Key Takeaways from Latest Insolvency Numbers

Following the latest Ipsos survey results from companies like MNP Ltd. can be daunting, and one has to wonder just how much credence to give such reports, from the perspective of a long-term investor.

After all, for those who spend less than they make, and invest their savings accordingly (most of the readers on Baystreet.com), why should this matter?

It turns out, paying close attention to the affairs of the Canadian populace is an important factor for investors who are considering buying anything that relies on purchases by the mass market.

Sectors like consumer goods, the auto sector, banking sector, and others rely on a strong consumer base in Canada, something which seems to be deteriorating of late.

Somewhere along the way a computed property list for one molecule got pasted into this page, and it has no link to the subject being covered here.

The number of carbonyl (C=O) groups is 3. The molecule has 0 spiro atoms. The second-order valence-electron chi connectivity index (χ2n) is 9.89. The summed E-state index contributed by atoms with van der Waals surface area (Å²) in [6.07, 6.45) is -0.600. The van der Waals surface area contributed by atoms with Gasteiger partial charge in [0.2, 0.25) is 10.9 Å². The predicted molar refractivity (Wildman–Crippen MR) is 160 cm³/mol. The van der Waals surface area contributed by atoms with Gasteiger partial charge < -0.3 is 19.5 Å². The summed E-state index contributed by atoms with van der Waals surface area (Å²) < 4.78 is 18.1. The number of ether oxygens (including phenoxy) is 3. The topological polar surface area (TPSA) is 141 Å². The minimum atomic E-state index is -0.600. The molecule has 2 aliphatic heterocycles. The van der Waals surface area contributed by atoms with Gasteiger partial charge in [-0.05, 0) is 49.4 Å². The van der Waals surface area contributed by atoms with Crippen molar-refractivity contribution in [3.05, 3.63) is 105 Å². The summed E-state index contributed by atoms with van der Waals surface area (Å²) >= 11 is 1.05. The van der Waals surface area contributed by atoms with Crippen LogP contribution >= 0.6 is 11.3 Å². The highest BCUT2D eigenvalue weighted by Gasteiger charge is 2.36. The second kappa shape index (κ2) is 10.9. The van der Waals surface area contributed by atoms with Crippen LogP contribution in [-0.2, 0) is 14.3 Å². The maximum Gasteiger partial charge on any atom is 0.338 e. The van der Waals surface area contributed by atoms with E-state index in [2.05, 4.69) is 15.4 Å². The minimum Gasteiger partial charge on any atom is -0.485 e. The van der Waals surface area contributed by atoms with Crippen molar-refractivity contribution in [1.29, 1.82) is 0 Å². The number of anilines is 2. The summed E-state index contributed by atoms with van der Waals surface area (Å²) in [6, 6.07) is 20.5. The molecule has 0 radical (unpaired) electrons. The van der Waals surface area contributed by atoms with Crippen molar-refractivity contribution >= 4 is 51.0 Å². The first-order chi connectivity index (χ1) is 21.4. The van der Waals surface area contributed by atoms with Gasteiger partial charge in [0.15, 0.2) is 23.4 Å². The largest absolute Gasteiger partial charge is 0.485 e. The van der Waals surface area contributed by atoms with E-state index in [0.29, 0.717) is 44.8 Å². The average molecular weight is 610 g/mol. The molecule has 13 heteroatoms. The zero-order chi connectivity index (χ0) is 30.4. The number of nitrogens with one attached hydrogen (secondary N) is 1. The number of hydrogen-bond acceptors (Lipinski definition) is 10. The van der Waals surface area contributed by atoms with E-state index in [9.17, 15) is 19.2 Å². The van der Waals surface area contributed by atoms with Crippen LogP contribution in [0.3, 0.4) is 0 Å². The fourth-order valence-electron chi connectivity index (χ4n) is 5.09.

Nearly half (48% to be exact) of Canadians have reported that they are less than $200 away from insolvency, a number which has been widely reported but which may not get the credence it deserves.

Thinking about these numbers more deeply, one has to consider the means by which almost half of the country pays for goods - juggling various credit vehicles and living paycheque to paycheque certainly does not correlate well with the alarming unemployment numbers which continue to be published by Statistics Canada.

Rates are low, and the ability of the average Canadian to make payments continues to be a non-issue for most businesses, but as with any cycle, when half of any country is stretching to buy necessities, investors need to take notice.

Picking sectors to invest in domestically is an important task for all investors, and I would encourage any investor with significant holdings in any sector which could be adversely affected by a credit crunch to take notice.

Invest wisely, my friends.